Initiative would see firms build more homes snag-free, Lord Bethell adds


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A Conservative peer has said house buyers should be able to hang on to up 10% of the purchase price in retentions so housebuilders are compelled to carry out repair work.

Tory peer Lord Bethell, who once managed the Ministry of Sound nightclub, said the move would force housebuilders to get more homes built snag-free.

He said retentions of between 5% and 10% would act as “a great big industry-sized nudge for homebuilders to embrace modern and more reliable methods of production that deliver the sorts of homes that do not need endless tweaks and costly, irritating snagging to get right”.

He admitted: “Of course, the homebuilders will not like that idea. They might find that it affects their cash flow and administratively they might struggle with it, although retentions are quite common in other industries.”

Housing minister Lord Bourne told last week’s debate that Bethell’s proposals were “certainly worth looking at”.

The comments come as more details have emerged around Persimmon’s retention proposal which suggest homebuyers will be required to identify snags before moving in so as to qualify for a refund.

Paula Higgins, chief executive of the Home Owners’ Alliance, welcomed the introduction of a retention but added: “[It’s] pretty unrealistic to think that homeowners will be able to do everything they need to do on the first day they move in and also compile a full snagging list.”

A spokesperson for Persimmon said the company was still working up the legal details of its new contract but it was not looking to put customers “under any pressure”.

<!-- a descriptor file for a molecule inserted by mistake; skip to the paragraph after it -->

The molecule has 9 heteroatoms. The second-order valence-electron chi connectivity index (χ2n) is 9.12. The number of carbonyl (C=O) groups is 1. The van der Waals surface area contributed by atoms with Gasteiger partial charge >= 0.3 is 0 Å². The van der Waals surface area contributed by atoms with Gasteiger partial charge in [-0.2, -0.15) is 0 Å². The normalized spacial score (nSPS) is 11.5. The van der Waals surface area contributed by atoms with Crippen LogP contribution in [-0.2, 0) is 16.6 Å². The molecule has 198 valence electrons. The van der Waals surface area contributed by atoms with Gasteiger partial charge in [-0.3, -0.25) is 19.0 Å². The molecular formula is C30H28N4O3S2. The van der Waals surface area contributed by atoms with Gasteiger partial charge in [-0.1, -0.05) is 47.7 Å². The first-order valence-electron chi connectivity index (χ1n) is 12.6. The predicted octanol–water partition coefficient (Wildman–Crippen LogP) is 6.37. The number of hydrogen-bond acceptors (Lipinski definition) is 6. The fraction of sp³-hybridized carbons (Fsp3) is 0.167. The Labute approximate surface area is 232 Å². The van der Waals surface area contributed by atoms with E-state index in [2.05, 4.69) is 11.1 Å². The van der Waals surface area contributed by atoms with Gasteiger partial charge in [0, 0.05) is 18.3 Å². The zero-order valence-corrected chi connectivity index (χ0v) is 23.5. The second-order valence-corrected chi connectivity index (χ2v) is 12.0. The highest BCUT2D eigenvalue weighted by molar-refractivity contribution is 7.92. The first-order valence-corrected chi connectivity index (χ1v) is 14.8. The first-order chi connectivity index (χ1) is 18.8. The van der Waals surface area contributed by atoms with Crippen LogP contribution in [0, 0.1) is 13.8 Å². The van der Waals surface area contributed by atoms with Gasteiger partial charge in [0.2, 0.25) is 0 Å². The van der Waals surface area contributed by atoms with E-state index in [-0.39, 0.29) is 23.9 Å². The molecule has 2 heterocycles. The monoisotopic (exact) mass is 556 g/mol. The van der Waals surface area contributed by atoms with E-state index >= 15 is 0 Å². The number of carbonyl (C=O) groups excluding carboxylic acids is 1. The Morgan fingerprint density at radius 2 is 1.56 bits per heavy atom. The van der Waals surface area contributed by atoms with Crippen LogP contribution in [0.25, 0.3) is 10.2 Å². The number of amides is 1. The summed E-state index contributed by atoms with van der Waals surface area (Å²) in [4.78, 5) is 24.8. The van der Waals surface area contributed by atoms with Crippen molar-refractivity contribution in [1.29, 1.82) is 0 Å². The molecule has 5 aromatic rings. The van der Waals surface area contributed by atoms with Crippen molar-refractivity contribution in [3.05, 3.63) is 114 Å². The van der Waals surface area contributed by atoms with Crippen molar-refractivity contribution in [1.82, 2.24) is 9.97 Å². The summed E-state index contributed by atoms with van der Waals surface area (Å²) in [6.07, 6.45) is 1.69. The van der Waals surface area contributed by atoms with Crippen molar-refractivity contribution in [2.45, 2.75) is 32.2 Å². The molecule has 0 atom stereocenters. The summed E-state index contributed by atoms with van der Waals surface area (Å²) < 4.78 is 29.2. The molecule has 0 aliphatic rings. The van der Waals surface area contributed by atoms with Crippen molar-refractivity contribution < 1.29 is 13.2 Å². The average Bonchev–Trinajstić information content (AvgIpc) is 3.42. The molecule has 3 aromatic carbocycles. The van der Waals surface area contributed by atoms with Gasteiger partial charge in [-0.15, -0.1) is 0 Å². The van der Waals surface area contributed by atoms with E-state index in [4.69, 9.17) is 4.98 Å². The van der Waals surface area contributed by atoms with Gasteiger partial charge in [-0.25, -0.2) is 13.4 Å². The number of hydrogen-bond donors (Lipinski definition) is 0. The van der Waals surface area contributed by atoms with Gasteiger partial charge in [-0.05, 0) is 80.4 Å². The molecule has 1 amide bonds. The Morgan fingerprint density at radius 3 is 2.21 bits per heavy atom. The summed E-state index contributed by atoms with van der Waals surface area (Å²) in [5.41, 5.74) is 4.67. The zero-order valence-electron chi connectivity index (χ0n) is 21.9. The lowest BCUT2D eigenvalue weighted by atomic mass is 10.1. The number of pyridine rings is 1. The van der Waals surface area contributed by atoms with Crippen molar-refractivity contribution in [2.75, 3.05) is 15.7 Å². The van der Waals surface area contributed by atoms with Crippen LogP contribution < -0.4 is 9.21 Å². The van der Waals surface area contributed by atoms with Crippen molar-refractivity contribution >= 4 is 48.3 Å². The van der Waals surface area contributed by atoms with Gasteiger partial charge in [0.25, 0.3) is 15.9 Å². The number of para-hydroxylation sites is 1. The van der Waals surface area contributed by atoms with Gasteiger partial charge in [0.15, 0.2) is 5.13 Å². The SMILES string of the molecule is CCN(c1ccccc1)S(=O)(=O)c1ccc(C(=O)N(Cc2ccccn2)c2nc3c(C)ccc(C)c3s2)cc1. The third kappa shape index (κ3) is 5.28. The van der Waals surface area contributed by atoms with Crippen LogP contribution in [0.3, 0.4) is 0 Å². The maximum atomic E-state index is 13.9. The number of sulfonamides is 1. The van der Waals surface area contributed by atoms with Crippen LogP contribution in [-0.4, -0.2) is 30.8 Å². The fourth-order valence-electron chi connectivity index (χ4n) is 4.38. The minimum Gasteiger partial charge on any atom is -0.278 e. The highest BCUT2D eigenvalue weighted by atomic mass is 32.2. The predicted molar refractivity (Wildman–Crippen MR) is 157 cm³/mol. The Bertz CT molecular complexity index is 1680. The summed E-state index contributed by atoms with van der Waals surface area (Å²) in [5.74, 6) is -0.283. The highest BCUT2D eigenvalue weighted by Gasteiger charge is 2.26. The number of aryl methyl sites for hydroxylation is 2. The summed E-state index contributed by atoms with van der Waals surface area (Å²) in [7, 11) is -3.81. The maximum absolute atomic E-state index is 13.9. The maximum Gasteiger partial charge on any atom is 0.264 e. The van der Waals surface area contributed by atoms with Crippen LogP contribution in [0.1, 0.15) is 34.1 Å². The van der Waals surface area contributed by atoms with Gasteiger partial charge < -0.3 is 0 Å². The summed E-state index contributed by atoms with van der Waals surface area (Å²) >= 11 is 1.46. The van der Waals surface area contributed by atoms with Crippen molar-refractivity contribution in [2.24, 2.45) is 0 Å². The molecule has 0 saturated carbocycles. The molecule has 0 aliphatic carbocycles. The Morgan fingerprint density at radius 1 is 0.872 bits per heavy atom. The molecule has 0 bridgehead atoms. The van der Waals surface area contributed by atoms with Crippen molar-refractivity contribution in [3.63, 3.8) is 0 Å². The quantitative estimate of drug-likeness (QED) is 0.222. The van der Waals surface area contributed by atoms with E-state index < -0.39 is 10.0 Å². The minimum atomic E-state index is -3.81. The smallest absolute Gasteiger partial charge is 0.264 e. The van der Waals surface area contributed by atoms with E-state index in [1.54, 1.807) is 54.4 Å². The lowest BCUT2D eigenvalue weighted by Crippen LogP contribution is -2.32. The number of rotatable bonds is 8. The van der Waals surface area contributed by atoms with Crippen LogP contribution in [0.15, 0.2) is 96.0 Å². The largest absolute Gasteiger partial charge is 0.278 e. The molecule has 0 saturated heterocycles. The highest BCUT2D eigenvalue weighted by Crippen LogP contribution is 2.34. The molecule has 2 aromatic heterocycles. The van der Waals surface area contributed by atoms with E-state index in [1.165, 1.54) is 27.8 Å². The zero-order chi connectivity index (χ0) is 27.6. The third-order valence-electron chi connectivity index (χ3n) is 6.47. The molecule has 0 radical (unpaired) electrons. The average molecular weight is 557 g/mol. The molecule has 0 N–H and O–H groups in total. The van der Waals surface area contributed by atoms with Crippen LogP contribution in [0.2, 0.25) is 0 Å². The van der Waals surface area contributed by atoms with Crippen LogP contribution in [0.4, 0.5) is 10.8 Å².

Former MP and local government minister Nick Raynsford said in creating a retention scheme Persimmon was responding to “considerable anger” around quality and executive pay.

He added: “It’s troubled by a very bad reputation. But the key change that needs to happen is that quality has got to become the absolute top priority.”

Greg Hill, deputy chief executive of South-east-based housebuilder and contractor Hill Group, said: “Getting things right first time is absolutely key. We’ve invested really hard in sign-off processes. We have a fairly mammoth routine of final inspection and commissioning checklists which have to be signed and countersigned by multiple departments for each house.”

Persimmon has also set up an independent review of its customer care procedures to be headed by the QC representing survivors and victims of the Grenfell Tower fire.

Stephanie Barwise of Atkin Chambers has been asked by the housebuilder to come up with her report by the final quarter of this year. Persimmon said these will be made public.